These two innovations, private cells for the monks and a public library of devotional tomes are by no means insignificant details in the overall organization of this convent, but point to important developments in the concept of the Christian spiritual vocation, which has always sought a balance between the meditative life and active service within the community of Christ. They clearly suggest that the balance was tipping back towards the former, a tendency also corroborated by Cosimo’s wish to have each cell decorated with a fresco illustrating a major episode from the life of Christ.
With the exception of two double cells, one of which was set aside for Cosimo’s own personal use while on spiritual retreat at the convent, the monks’ cells are tiny, hardly big enough for a cot, writing table, and window. Yet on their bare white walls, each one contains a large, ethereal fresco in magical colors, painted between 1440 and 1445 by Fra Angelico, resident friar and acclaimed painter of the era. Although it was customary for monks to have sacred images, usually small icons, among their very few possessions, which might also have included a rosary, hair shirt or other articles of clothing, one or two books, and maybe a skull for the purposes of contemplation, the decorating of each cell with such a splendid fresco was yet another innovation. The frescoes were intended not only as a visual means of religious instruction and spiritual enhancement for the community at large, such as the scenes of the crucifixion or annunciation, placed in areas where the monks convened as a community, in the chapel, cloisters and refectories, but also as a guide to individual prayer and inner life. The prior of the convent had indeed instructed his monks to kneel before these pictures and contemplate them in the privacy of their cells. Perhaps they were also used as a memory aid to imaginative prayer, a practice of meditative visualization which would later be described in great detail in the Spiritual Exercises of St. Ignatius of Loyola .
This same period in the mid fifteenth century witnessed throughout Christendom a return to stricter observance of monastic rule, which in some convents had gone a bit lax, with too many papal dispensations which may have allowed some monks to be distracted by worldly affairs. The new rigor brought a reaffirmation of the value of contemplative life and withdrawal from the world, as outlined in Thomas a Kempis’ The Imitation of Christ. This devotional work, published between 1418 and 1427, second only to the Bible in Christian readership, emphasized that the spiritual life was to be sought in solitude, study, and prayer. "I have sought everywhere for peace, but I have found it not save in a little nook and in a little book,” Thomas a Kempis writes, emphasizing prayer and meditation over good works in the world.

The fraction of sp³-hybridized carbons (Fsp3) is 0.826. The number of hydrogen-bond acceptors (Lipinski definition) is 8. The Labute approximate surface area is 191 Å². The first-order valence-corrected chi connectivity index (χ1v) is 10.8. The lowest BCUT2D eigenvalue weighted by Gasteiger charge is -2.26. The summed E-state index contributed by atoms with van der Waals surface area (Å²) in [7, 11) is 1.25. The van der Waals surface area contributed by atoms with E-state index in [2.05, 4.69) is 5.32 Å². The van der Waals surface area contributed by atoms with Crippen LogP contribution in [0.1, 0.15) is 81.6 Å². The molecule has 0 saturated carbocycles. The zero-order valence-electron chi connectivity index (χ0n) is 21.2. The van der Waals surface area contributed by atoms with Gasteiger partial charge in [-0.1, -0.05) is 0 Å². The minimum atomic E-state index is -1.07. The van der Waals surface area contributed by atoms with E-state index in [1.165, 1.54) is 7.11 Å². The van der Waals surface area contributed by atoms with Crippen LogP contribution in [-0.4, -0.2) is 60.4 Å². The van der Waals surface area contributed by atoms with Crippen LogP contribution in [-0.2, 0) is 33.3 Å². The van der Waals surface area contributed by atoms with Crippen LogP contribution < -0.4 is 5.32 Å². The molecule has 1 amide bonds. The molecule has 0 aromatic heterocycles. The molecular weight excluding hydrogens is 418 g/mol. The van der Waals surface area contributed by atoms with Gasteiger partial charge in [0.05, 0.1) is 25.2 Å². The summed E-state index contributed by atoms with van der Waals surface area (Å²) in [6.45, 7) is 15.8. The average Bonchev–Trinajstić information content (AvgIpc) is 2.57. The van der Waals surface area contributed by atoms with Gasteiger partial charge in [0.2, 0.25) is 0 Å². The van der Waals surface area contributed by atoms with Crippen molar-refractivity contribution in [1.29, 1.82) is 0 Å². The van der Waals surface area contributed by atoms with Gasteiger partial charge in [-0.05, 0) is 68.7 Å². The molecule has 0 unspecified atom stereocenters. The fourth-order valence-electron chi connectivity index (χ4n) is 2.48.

One of the most famous frescoes by Fra Angelico in the convent of San Marco is the large Annunciation along the corridor, just at the top of the stairway, which greeted the monks, day in and day out, as they ascended from the ground floor to their cells and to the library. The fresco shows the Virgin seated on a humble wooden stool, resembling a milking stool, under a lovely loggia whose airy vaulting and handsome columns resemble those of the convent’s own library. The Virgin is listening to an angel who has alighted on her porch, the edge of which borders a garden full of leafy, low-growing plants, very much like the salad greens and medicinal herbs which might have been cultivated in the cloister for the convent’s use. The garden is enclosed by a wooden stake fence separating it from a wood with tall, lush trees and stark, spindly cypresses so common in the Tuscan countryside. The scene resonates with quiet joy.